U.S. Secretary of Defense Donald Rumsfeld has just concluded a quick tour of Northeast Asia. Mr. Rumsfeld is a relatively infrequent visitor to this part of the world, so his trip provides insight into U.S. thinking about security concerns in the region. In particular, the secretary’s “frank” discussions in Beijing underscored regional anxieties about China’s military modernization program. Although they believe such concerns are unfounded, Chinese leaders must heed the worries of their neighbors.
It was Rumsfeld’s first visit to China since he took office in 2001. Security officials in both the United States and China are wary of each other. Americans (and others) fear that China has embarked on a military buildup that is disproportionate to the threats the country faces, and could therefore only be designed to establish the country over time as the dominant regional power. For their part, Chinese counter that U.S. complaints and other actions, such as strengthening its alliance with Japan, are designed to contain China and prevent it from developing into a regional and global power.
Plainly, both countries need more opportunities to explore each other’s thinking, views and perspectives on national security issues. By all accounts, this trip did just that. Mr. Rumsfeld challenged the purpose of the Chinese buildup, complained about Beijing’s expanding arsenal of ballistic missiles and their new capabilities, and questioned the recent call, backed by China, for the U.S. to withdraw its forces from Central Asia while the war on terrorism continued. Chinese officials defended their country’s military modernization effort and dismissed U.S. estimates of Chinese defense spending as inflated and inaccurate. They also argued that the U.S. position in Central Asia and its long-term intentions toward the region were unclear.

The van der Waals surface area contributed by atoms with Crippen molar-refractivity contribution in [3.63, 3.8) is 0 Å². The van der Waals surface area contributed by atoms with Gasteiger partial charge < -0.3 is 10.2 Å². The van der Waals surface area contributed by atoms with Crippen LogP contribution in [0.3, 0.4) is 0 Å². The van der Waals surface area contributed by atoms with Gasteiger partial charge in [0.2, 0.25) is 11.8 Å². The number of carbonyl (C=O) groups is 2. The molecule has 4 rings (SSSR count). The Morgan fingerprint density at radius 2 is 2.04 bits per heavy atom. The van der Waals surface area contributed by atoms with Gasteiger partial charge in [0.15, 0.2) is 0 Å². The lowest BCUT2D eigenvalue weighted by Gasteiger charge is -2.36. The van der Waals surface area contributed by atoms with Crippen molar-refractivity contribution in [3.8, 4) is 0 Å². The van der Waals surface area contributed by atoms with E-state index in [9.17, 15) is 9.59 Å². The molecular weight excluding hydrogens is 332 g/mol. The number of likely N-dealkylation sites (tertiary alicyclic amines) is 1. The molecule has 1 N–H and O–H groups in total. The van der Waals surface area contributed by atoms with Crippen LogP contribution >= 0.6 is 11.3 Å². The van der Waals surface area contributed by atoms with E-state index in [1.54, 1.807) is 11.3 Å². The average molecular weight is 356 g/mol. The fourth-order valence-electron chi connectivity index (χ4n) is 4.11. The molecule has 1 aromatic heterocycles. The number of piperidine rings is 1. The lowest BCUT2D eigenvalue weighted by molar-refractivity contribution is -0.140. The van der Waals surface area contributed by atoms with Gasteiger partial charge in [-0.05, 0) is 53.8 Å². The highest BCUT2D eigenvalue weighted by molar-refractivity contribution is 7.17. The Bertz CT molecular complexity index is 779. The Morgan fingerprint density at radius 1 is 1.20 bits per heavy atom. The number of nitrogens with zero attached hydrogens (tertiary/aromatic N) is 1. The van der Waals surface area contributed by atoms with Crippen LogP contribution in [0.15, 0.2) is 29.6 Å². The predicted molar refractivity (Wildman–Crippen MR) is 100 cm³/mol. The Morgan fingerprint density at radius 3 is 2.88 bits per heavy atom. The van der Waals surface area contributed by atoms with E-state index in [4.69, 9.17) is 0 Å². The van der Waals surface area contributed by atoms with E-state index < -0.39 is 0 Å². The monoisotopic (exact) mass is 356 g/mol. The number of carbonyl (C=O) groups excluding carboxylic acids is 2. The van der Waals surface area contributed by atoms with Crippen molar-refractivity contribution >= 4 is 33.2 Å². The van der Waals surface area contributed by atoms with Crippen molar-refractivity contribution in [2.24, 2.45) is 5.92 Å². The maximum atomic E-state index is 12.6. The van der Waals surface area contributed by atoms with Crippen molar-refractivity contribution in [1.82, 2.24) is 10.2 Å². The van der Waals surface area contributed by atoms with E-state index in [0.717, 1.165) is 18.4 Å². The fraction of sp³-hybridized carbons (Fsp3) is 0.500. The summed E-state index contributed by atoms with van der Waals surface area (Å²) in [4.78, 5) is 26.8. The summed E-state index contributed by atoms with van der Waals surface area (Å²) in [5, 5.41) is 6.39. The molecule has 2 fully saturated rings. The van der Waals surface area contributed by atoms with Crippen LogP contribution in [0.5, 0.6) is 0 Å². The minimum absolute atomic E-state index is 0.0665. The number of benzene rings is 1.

In other words, both sides need to be more transparent so that they can better understand and evaluate each other’s actions. It is easy to believe in the purity of one’s own motives. Yet perceptions are every bit as important as reality; indeed, perceptions shape and make reality. Neither Washington nor Beijing can afford to dismiss complaints about its own behavior; greater effort must be made to convince the other that its fears are misplaced. Japanese security officials should keep this in mind as well.
The Rumsfeld visit is a step in the right direction. His willingness to go to China is an important indicator of the Pentagon’s readiness to engage China. Beijing’s decision to let him be the first foreign visitor to the headquarters of their new strategic missile command is a sign that China is ready to reciprocate. The announcement that the two sides will enhance military educational exchanges should keep the process going.
From China, Mr. Rumsfeld went to Seoul. There, the mission was the same — facilitating better understanding between the two governments — although in this case the two military establishments are allies, not potential adversaries. South Korean officials seek to balance two objectives: changing the command structure to give the South greater operational control in the event of a conflict and maintaining the robust U.S. commitment to the security of the Korean Peninsula so as to not undermine deterrence.
Currently, South Korean forces are under Republic of Korea (ROK) command in peacetime but they would come under U.S. command in the event of a war. Seoul wants more say over its own defense in the event of a contingency, but it worries that assuming a greater role might diminish the U.S. readiness to fight alongside the South. During Mr. Rumsfeld’s meeting with his Korean counterpart, Yoon Kwang Ung, the two sides reaffirmed their countries’ commitment to “a solid combined defense posture” while agreeing to accelerate discussions on command in the event of war. Both sides agreed some change is inevitable; the challenge is to adapt to the new strategic environment without undermining the stability that has reigned on the Peninsula for over half a century.
Missing from Mr. Rumsfeld’s tour was a stop in Japan. It was reported that a planned visit had been set aside — not exactly “canceled” since it was never “scheduled” — as a result of the failure of the Japanese and U.S. governments to reach agreement on the interim report on the redeployment of U.S. forces in Japan. It is a sign of the confidence in the Japan-U.S. alliance that the absence of a stop in Japan has not prompted the hand-wringing that occurred in 1998 when then U.S. President Bill Clinton twice flew over Japan on his way to and from China. Nevertheless, in Japan, as in South Korea, the alliance must adapt to new threats and capabilities. There are important issues that the security communities in Japan and the U.S. should be working on together. A strong and resilient alliance, ready for 21st century challenges, will multiply the capabilities of both countries and help secure peace and stability throughout Asia.
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